On the other hand, President Asif Ali Zardari on Tuesday sought a report from Governor Gilgit Baltistan over the relief and rehabilitation measures for the landslide affectees of the Hunza valley and steps for draining the lake. President Zardari who had been in touch with the local authorities and had directed immediate relief and rehabilitation measures on January 4 and March 8, enquired about the progress made so far and emergency measures in case the artificial dam bursts.

The President asked the Gilgit Baltistan administration to provide an immediate update and progress on the latest situation as the water in the lake continues to rise and poses a threat to the people downstream. He assured that the federal government would do all to provide shelter, food and medical help for the displaced people through the National Disaster Management Authority.

On Monday, Prime Minister Yusuf Raza Gilani, expressing concern over the situation directed Mian Manzoor Ahmad Wattoo, Minister for Kashmir Affairs and Gilgit-Baltistan to personally visit the area and assess the situation. He asked Wattoo to examine the problems of affected people and adopt immediate measures to give relief to them.

Blame game continues as Attabad lake floods

GILGIT: Gilgit-Baltistan Chief Minister Mehdi Shah has blamed the PML-Q for the Attabad tragedy, saying that the party should be questioned for ignoring the issue when it first surfaced during its government.

The statement comes as the artificial lake in Attaabad area of Hunza submerges a huge portion of the strategic Karakorum Highway (KKH) and threatens several downstream villages. On January 4 a massive landslide had blocked the flow of the Hunza River, forming an artificial lake and submerging several villages and a huge portion of the KKH. At least 20 people were also killed in the tragedy. The artificial lake continues to expand, threatening several more downstream villages.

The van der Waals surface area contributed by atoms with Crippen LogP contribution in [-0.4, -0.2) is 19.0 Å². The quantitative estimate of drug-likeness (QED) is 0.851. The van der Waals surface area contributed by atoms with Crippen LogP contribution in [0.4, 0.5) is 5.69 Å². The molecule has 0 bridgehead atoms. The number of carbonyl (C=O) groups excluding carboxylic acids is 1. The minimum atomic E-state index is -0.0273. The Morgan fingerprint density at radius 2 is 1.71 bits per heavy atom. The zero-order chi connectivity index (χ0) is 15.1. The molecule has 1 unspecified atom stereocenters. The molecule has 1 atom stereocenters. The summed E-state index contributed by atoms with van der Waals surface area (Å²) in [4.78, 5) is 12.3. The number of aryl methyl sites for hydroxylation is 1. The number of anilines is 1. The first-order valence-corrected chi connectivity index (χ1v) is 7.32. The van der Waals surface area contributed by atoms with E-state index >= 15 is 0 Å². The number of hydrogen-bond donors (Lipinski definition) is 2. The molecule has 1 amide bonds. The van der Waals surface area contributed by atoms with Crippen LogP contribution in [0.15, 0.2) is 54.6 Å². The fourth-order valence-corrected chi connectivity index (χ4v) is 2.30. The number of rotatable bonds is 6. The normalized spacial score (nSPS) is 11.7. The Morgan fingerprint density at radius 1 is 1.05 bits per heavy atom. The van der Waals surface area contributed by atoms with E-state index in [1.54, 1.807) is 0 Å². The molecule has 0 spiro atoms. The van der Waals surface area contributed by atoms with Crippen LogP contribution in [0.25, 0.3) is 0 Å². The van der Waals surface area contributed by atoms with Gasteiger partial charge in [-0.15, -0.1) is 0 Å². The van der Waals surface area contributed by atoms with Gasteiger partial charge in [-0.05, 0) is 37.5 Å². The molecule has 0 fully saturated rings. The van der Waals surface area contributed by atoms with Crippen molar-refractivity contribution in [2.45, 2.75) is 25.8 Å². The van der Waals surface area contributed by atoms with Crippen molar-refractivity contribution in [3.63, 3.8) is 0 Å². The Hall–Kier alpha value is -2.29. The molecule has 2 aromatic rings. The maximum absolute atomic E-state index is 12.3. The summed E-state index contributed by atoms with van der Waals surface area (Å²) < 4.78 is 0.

“The PML-Q should be questioned for the Attabad disaster which first surfaced in 2003 when the party was in power,” Chief Minister Shah said, adding that if the then government had taken steps on time, the tragedy could have been avoided. “We are in contact with the people of Hunza and Gojal,” he said, adding that nearby villages were not being evacuated. “It is too early to evacuate people from these villages,” he added. “They will be shifted to safe places only if it becomes necessary.”

The chief minister expressed satisfaction over the pace of relief activities in Gojal and Hunza Valley. “The situation is under control. People should not panic,” he said of the relief work at Attabad where the construction of a spillway is about to be completed. Chief Minister Shah said that they had adequate stock of medicines and ration to deal with an emergency-like situation. He once again ruled out the possibility of the lake suddenly bursting its banks. “Huge boulders buried under tons of mud will not let it happen,” he claimed.

Meanwhile a huge portion of the Karakoram Highway (KKH) near Gulmit Town was submerged on Wednesday after inflow of water increased in the Attabad artificial lake. FOCUS Pakistan, an agency of the Aga Khan Development Network, the Pakistan Army and the District Government are jointly monitoring the artificial lake on a daily basis. This according to a press release issued in Karachi on Wednesday. According to the monitoring team, the lake is now 320 feet deep and 17 kilomtres long.

Approximately 90 families of Ainabad and Shishkat villages have been displaced and hundreds of acres of agricultural land have been destroyed due to the lake. The lake has started submerging houses in Gulmit, the largest settlement and headquarters of Gojal tehsil, as the water level is rising fast. A family of six has been moved from this area to a safer location. This situation is also threatening more than 30 such families and other shops, small hotels, bank offices and other commercial offices in the area, which are expected to submerge in the lake in the next few weeks. A 20 kilometre long stretch of the Karakorum Highway between Gulmit, Ghulkin and Hussaini villages is also in danger of being submerged.

Modern electric sirens have been installed at potentially vulnerable locations in Hunza, Nagar and Gilgit district to immediately inform the local communities of any flooding risk caused by the overtopping of the lake. In some villages, megaphones have been distributed for early warning purposes. To assist the local population, all vulnerable areas of district Hunza, Nagar and Gilgit have been marked as red and green zones according to their respective levels of vulnerability.

Green zones are relatively safe locations at 60 metres above the river bed, as proposed by experts. Community stockpiles comprising tents, tarpaulins, blankets and other necessary items have also been established in safe havens by FOCUS Pakistan, to enable the communities to survive in an emergency situation.